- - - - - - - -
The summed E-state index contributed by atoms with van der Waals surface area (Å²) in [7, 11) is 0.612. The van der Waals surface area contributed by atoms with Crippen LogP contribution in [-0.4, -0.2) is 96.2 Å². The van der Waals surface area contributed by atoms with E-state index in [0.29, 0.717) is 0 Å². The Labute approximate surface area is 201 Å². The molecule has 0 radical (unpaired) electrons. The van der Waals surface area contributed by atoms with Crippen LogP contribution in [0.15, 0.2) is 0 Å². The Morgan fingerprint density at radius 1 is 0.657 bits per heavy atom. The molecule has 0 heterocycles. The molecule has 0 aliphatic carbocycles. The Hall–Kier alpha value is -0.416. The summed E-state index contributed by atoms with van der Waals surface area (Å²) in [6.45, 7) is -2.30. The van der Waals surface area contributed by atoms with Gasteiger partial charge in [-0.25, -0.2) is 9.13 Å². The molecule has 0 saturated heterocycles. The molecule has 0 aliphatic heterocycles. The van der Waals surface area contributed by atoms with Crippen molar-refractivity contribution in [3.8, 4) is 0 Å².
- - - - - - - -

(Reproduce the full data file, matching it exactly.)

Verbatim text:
The summed E-state index contributed by atoms with van der Waals surface area (Å²) in [7, 11) is 0.612. The van der Waals surface area contributed by atoms with Crippen LogP contribution in [-0.4, -0.2) is 96.2 Å². The van der Waals surface area contributed by atoms with E-state index in [0.29, 0.717) is 0 Å². The Labute approximate surface area is 201 Å². The molecule has 0 radical (unpaired) electrons. The van der Waals surface area contributed by atoms with Crippen LogP contribution in [0.15, 0.2) is 0 Å². The Morgan fingerprint density at radius 1 is 0.657 bits per heavy atom. The molecule has 0 heterocycles. The molecule has 0 aliphatic carbocycles. The Hall–Kier alpha value is -0.416. The summed E-state index contributed by atoms with van der Waals surface area (Å²) in [6.45, 7) is -2.30. The van der Waals surface area contributed by atoms with Gasteiger partial charge in [-0.25, -0.2) is 9.13 Å². The molecule has 0 saturated heterocycles. The molecule has 0 aliphatic heterocycles. The van der Waals surface area contributed by atoms with Crippen molar-refractivity contribution in [3.8, 4) is 0 Å².